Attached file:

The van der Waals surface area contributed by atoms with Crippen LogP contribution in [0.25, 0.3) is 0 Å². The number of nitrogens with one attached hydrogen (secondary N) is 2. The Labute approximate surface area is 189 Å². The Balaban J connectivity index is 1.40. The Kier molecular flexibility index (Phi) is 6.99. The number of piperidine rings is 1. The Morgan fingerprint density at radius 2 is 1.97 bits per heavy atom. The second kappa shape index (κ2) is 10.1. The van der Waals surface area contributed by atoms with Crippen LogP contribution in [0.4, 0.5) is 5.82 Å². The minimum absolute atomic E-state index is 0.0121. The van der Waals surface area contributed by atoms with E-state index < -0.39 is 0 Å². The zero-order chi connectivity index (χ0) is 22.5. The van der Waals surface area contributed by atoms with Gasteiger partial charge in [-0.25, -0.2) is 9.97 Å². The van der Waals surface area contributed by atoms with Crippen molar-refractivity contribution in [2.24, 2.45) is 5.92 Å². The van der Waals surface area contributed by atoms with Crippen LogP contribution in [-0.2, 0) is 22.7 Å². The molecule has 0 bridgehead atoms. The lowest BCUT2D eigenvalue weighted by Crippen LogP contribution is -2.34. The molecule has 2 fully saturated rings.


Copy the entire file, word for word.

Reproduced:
The van der Waals surface area contributed by atoms with Crippen LogP contribution in [0.25, 0.3) is 0 Å². The number of nitrogens with one attached hydrogen (secondary N) is 2. The Labute approximate surface area is 189 Å². The Balaban J connectivity index is 1.40. The Kier molecular flexibility index (Phi) is 6.99. The number of piperidine rings is 1. The Morgan fingerprint density at radius 2 is 1.97 bits per heavy atom. The second kappa shape index (κ2) is 10.1. The van der Waals surface area contributed by atoms with Crippen LogP contribution in [0.4, 0.5) is 5.82 Å². The minimum absolute atomic E-state index is 0.0121. The van der Waals surface area contributed by atoms with E-state index < -0.39 is 0 Å². The zero-order chi connectivity index (χ0) is 22.5. The van der Waals surface area contributed by atoms with Gasteiger partial charge in [-0.25, -0.2) is 9.97 Å². The van der Waals surface area contributed by atoms with Crippen molar-refractivity contribution in [2.24, 2.45) is 5.92 Å². The van der Waals surface area contributed by atoms with Crippen LogP contribution in [-0.2, 0) is 22.7 Å². The molecule has 0 bridgehead atoms. The lowest BCUT2D eigenvalue weighted by Crippen LogP contribution is -2.34. The molecule has 2 fully saturated rings.